Letters

LETTERS:Does Canada need stronger gun laws?

Does Canada need stronger gun laws?

Ask the American National Rifle Association what they think as Canada is prone to agree with the Americans.

The NRA might suggest Canadians need more guns in order to protect themselves and loved ones in the future from the powers to be.

The only thing that can be done in my opinion is for the 77 per cent in favour is to continue with wishful thinking as mankind needs his bang - bangs as a baby needs a rattle.

Meanwhile do as Johnny Cash sang, “Don’t take your guns to town.”

Tom Isherwood, Olalla

Graffiti solution

My wife and I own a condominium in Clearwater, Florida, and noticed how little graffiti there is in the whole Clearwater area.

Upon inquiring as to the reason for this, we were informed that there is zero tolerance for any defacing of public property.

Anyone caught doing such an act receives an automatic jail sentence, even minors, plus they are made restore the damaged property. Perhaps if this were the case in Penticton and area, it may help to solve the problem.

Gordon R. Taylor

Penticton

Trying to plan for September

Dear Mr. Fassbender and Mr. Iker:  I am a very concerned parent.  My oldest son is entering Grade 12 in September and I understand you have decided to delay negotiations until late September and not to legislate teachers back to work.  Your bickering and inability to sort out these contract issues may just be a “job” for you but for thousands of students and in particular, Grade 12 students, we are talking about their lives and ability to pursue post-secondary education.  This can impact the rest of their lives.

With the prospect of no school in September, my son will lose 24.5 hours of instruction time per semestered course.  This will have devastating implications for him in terms of completing the courses he requires in order to apply to university.

And it is the first semester grades that get sent to the universities when applying.  How do you intend to ensure my son gets the full course content when one-quarter of the instruction time for first semester will be lost?  We pay our taxes and he is entitled to his education. The loss of these hours is completely unacceptable.  I need to be able to plan for my children’s future and education so would like to know what your plan is to make up any lost instruction time. If I have to move to another province to ensure their education I need to know in a timely fashion so that I can make arrangements.  I am beyond caring who wins this fight.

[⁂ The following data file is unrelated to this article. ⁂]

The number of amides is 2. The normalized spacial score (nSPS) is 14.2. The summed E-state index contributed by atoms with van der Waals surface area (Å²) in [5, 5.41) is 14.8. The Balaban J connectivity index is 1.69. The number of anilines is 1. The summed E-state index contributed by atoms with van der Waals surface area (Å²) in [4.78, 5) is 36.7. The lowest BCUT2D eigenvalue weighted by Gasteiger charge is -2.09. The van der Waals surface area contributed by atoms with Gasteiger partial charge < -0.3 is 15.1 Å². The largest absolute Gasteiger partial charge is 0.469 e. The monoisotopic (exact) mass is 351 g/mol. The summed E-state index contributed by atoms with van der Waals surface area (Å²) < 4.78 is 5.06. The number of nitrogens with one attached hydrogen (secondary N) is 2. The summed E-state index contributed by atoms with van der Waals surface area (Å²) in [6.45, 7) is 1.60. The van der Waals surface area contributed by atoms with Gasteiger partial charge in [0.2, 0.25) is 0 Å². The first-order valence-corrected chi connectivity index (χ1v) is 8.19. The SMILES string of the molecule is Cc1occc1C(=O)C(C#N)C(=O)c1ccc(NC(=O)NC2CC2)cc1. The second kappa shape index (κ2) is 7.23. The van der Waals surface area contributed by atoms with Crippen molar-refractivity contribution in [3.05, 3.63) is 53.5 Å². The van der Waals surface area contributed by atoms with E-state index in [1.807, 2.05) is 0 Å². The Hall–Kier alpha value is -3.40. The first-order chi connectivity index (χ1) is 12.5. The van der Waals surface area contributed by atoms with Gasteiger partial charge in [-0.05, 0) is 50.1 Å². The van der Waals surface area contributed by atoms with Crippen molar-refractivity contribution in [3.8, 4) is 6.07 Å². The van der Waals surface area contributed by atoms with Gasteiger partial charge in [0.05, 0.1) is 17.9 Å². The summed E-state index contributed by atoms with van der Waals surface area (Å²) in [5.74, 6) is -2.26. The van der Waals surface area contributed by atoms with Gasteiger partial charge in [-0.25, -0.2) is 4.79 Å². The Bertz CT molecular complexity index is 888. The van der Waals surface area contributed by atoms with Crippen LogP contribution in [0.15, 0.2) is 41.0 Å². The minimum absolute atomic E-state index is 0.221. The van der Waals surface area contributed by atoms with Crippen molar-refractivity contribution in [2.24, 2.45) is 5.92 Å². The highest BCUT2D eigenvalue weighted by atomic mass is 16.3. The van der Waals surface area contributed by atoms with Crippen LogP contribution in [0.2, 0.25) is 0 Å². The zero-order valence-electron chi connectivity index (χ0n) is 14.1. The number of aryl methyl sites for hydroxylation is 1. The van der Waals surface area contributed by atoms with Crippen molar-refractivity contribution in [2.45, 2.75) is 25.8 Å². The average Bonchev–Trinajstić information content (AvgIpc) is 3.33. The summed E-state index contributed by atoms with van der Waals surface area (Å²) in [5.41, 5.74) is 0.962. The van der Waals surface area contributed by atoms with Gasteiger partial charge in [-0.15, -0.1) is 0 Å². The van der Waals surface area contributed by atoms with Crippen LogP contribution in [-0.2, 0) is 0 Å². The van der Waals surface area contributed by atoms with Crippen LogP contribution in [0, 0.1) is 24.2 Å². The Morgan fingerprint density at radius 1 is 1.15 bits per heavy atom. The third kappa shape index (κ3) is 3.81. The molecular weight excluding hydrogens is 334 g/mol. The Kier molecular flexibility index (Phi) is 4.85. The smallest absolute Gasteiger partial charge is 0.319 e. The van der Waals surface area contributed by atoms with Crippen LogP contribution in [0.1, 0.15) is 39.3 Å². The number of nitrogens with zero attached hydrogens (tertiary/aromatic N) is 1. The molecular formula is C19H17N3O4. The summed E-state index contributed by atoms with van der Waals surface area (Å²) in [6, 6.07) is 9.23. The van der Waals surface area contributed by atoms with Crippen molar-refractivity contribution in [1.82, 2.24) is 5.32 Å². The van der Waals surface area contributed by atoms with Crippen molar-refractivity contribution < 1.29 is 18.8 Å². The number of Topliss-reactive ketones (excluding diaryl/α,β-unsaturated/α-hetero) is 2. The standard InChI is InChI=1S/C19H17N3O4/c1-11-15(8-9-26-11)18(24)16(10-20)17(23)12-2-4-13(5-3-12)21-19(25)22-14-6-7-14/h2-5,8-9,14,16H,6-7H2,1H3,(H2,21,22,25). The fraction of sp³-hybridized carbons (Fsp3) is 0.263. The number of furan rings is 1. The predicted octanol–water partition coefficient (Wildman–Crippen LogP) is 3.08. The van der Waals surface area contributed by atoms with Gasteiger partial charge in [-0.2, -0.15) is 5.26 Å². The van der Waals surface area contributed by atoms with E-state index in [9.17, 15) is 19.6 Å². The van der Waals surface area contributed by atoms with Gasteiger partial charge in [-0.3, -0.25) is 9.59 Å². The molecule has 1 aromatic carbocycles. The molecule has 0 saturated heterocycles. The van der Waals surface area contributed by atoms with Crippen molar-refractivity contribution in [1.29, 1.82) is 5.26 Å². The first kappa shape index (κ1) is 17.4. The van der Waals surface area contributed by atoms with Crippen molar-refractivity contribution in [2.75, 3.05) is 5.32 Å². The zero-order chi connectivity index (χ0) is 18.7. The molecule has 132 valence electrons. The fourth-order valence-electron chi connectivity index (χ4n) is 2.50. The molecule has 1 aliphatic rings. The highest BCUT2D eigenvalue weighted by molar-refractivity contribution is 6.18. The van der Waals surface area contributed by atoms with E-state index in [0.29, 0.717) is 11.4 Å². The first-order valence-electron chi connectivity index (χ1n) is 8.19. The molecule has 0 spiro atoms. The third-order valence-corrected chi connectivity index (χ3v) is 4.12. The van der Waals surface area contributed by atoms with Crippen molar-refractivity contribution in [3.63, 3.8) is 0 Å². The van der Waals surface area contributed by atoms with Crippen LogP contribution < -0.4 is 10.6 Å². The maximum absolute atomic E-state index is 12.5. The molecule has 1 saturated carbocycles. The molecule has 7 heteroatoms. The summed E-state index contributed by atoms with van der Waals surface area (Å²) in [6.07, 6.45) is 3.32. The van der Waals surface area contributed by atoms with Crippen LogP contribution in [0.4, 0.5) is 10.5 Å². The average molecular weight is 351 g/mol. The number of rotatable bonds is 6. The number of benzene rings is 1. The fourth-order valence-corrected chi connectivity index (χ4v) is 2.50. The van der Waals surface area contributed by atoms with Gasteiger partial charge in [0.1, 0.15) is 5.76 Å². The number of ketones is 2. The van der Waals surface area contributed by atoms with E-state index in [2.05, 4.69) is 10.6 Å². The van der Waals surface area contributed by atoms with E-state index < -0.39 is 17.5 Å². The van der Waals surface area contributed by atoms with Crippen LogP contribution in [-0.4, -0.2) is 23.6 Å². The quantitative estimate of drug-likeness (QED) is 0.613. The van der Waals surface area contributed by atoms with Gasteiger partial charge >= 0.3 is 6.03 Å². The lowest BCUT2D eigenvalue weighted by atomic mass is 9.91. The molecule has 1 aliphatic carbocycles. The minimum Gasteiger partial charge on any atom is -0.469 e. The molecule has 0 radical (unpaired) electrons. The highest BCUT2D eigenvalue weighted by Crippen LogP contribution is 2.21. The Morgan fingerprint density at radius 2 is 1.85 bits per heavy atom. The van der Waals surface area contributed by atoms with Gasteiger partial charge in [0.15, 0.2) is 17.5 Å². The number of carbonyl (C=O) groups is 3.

I want it over and I want school to resume Sept. 2, 2014.

Susan Koster

Penticton

A Fond Farewell

After 20 years of working with students, particularly those with special needs, in a variety of grades, subjects and schools, it is time to say goodbye.

I would like to thank the students, and their parents, for the opportunity of interaction and learning that each of my charges offered me during my work as an education assistant.

To the school board members, administrators, clerical and custodial staff that I have had the pleasure to know over these years, I also offer a sincere thank you for their assistance, guidance and friendship.

But, especially, I wish to convey my deep gratitude to the teachers and my fellow CEA’s who have been my mentors, instructors, colleagues and friends, and who have made this a vocation rather than a job.

It is with some reluctance – and no little amount of trepidation – that I leave this career.

Unfortunately, as the physical and emotional aspect of the work increases and funding is replaced with the rewording of student designations, I have had to make the choice to retire based on health rather than heart.

The coincidence of the educational dispute at the end of my career is more a sad reinforcement of my decision than an ironic circumstance.

I have worked within a system that has been devalued in public opinion from a revered place of learning to a convenience for child minding without, it would seem, the child’s minds being the primary parental import.

Like everything else in our modern, dollar driven world, schools are only a place of profit and loss; real estate and commodity.

I have noted our students referred to as “pawns” in the recent dispute.

Well, I have played the game of chess and know that the role of the pawn is to defend the king and queen at all cost; to be willing to be sacrificed to keep these two positions safe.

I would suggest, given the description that it is the teachers and educational assistants who fit the role of pawn, the children are the kings and queens, and it is the government and our society who are directing the game.

A few years ago, as part of classroom protocol, we were to read a pamphlet on procedure in case of school intruder lockdown scenario — think Columbine.

One of the directives was that teachers, and support staff, should protect students by all means including bodily shielding them from harm.

After 20 years, this pawn is exiting the board.

Christine Stasiuk

Penticton

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